The Academy of Motion Picture Arts and Sciences announced Tuesday that as part of its Academy Aperture 2025 initiative to make the Oscars more inclusive, filmmakers and studios will soon be required to meet new standards in order to submit a movie for the Best Picture award.
“The aperture must widen to reflect our diverse global population in both the creation of motion pictures and in the audiences who connect with them. The Academy is committed to playing a vital role in helping make this a reality,” Academy President David Rubin and Academy CEO Dawn Hudson said in a statement. “We believe these inclusion standards will be a catalyst for long-lasting, essential change in our industry.”
For the 94th and 95th ceremonies—2022, and 2023—filmmakers will have to submit a confidential Academy Inclusion Standards form to be considered. For the 96th awards in 2024, however, Best Picture hopefuls will be required to meet at least two out of four new standards.
Under Standard A, at least one “lead or significant supporting actors” must be either “Asian, Hispanic/Latinx, Black/African American, Indigenous/Native American/Alaskan Native, Middle Eastern/North African, Native Hawaiian or other Pacific Islander,” or, “Other underrepresented race or ethnicity.”
As for the rest of the cast, at least 30 percent of it must be made up by, “Women, Racial or ethnic group, LGBTQ+,” or, “People with cognitive or physical disabilities, or who are deaf or hard of hearing.”
The main storyline, narrative, or theme of the film must also be centered on one of the above groups.
At least two members of those same groups must be represented in the film’s leadership to meet Standard B, including, “Casting Director, Cinematographer, Composer, Costume Designer, Director, Editor, Hairstylist, Makeup Artist, Producer, Production Designer, Set Decorator, Sound, VFX Supervisor, Writer.”
Additionally, at least one of those positions must be filled by a member of one of the ethnic groups listed in Standard A, while six other crew members—excluding Production Assistants—must be from an underrepresented or ethnic group. At least 30 percent of the total crew must be represented by women, racial or ethnic minorities, LGBTQ+ people, or people with cognitive or physical disabilities.
The two remaining standards address similar diversity requirements in terms of paid internships and in the areas of publicity, marketing, and distribution.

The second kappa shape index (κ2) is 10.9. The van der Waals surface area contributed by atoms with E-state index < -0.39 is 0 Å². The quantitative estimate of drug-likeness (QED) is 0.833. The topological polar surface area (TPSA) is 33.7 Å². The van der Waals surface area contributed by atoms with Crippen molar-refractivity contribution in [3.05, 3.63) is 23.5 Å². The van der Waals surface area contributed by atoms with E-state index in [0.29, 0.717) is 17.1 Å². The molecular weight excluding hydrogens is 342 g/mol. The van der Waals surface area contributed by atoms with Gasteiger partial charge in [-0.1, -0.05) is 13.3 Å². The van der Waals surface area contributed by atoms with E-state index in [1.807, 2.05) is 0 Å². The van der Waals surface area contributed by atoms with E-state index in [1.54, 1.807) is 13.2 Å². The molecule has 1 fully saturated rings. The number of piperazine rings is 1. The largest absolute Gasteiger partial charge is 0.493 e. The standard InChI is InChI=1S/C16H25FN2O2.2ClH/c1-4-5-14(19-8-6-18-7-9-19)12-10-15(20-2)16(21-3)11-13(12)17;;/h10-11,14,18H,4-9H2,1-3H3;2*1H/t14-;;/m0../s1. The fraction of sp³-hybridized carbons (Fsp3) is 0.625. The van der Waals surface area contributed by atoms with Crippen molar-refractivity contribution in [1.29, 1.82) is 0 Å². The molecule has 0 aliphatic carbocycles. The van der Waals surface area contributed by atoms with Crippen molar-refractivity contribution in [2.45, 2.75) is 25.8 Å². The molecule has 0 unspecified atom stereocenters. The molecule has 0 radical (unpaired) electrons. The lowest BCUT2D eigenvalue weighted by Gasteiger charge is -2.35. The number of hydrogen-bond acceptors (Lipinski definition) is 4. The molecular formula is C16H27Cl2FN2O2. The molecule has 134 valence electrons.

Despite how some people have decided to interpret the rules, a film that doesn’t have a diverse cast for historical or other reasons wouldn’t be disqualified from being a Best Picture nominee—the makers simply have to make an effort toward inclusion by having diverse leadership behind the camera and elsewhere on set.
Of course Hollywood’s right-wing crowd—which seems to think the rules mean there can’t be movies about white people anymore—isn’t happy about the new standards. Actor-turned-Trump-supporting Twitter personality James Woods tweeted simply, “Madness.” Kirstie Alley tweeted and then deleted, “This is a disgrace to artists everywhere. Can you imagine telling Picasso what had to be in his f–king paintings. You people have lost your minds. Control artists, control individual thought .. OSCAR ORWELL.”
She clarified her thoughts in a follow-up tweet, saying that she is “100 percent behind diversity, inclusion & tolerance” but doesn’t like percentages.
I deleted my first tweet about the new rules for best movie OSCARS because I feel it was a poor analogy & misrepresented my viewpoint. I am 100% behind diversity inclusion & tolerance. I’m opposed to MANDATED ARBITRARY percentages relating to hiring human beings in any business.
— Kirstie Alley (@kirstiealley) September 9, 2020
As of January, the Academy’s membership was 84 percent white and 68 percent male. In the Oscars’ 90-year history, only two films directed by Black directors have won Best Picture.
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